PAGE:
BLOG #7: THE A PRIORI ARIA ABOUT ‘STANDARDS’
The blog concerns a Page One story in today’s Boston Globe, entitled “State stands firm on school quality” (3/15). Written by James Vaznis who works the ed reform beat, the piece is one of many thousands of education stories printed by the Globe since the dawning of the reform era in 1993.
The article reports on a controversy among policy makers that is actually not being furiously debated over dinner tables across the Commonwealth. The issue appears to be whether our state education standards should give way to proposed national standards that some claim are less rigorous. According to the story, the Governor, the Education Secretary, and the multi-titled neo-con education policy activist and state Board of Ed member Sandra Stotsky remain committed to our higher state standards.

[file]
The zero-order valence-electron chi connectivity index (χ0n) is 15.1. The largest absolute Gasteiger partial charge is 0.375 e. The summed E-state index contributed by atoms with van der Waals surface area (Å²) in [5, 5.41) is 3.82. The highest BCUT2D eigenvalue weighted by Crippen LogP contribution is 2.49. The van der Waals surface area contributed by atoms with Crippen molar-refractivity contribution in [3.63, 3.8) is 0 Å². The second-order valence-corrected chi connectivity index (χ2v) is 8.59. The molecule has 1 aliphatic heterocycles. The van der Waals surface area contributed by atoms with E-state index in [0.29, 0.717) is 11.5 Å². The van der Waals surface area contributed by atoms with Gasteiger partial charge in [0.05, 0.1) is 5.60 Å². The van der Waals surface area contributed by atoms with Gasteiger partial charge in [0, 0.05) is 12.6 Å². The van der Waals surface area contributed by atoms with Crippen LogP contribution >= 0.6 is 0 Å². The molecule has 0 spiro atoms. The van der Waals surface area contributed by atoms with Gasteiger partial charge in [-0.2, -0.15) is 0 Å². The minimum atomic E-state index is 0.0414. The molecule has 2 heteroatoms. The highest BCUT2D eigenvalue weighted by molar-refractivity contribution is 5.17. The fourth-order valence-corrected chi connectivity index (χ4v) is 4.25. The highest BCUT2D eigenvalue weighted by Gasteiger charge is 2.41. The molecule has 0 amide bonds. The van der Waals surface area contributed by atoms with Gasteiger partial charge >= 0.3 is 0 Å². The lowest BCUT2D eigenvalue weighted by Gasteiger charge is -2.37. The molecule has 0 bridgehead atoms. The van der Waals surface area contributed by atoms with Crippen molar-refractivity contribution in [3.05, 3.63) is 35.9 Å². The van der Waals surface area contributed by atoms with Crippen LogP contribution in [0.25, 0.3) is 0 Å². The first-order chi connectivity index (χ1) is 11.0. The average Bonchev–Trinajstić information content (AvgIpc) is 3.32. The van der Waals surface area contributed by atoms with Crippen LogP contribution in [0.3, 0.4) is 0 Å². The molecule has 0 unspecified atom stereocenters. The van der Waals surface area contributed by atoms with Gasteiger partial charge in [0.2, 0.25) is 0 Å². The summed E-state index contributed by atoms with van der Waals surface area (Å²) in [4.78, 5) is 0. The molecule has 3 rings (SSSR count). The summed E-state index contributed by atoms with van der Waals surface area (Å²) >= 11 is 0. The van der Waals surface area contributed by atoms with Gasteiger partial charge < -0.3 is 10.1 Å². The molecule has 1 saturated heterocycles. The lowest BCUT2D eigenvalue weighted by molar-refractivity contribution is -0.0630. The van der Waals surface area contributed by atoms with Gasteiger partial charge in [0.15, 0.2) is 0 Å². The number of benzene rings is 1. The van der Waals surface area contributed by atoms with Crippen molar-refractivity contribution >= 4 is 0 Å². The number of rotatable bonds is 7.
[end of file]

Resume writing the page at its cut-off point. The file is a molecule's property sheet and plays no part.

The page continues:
The article contains direct quotes, indirect quotes, and, at the end presents the views of “the other side.” In many respects, this seems a prosaic news article. However, it deserves careful study by all those-citizens and students of journalism-who prefer to get their news straight up, unlaced by bias, and who can put their paper down feeling more brightly illuminated about the issues of the day.
Now, true, there is bias and there is bias. There is Glenn Beck bias and then there’s Boston Globe bias. While Beckian bias has been known to occasionally rear its head in the Globe, more often than not my morning newspaper’s favorite slant and slouch is defined not by mad chalkboard scribblings, but by what isn’t there, that is, by what remains unsaid or unasked, and by who isn’t interviewed. In fairness, the bias appears as often because of laziness as ideology.
Let it be said that reporter James Vaznis is not lazy, nor is he a nefarious conspirator or a willing minion. He no doubt sees himself as a conscientious, hard-working reporter who tries to be fair. Within his frame of reference, he is. But Mr. Vaznis quite sincerely sees the world through the same eyes as his employer and this informs the questions he asks and doesn’t. He rarely stands back to consider other angles or perspectives from which the issue might be viewed. Globe editors are clearly pleased with the product he produces.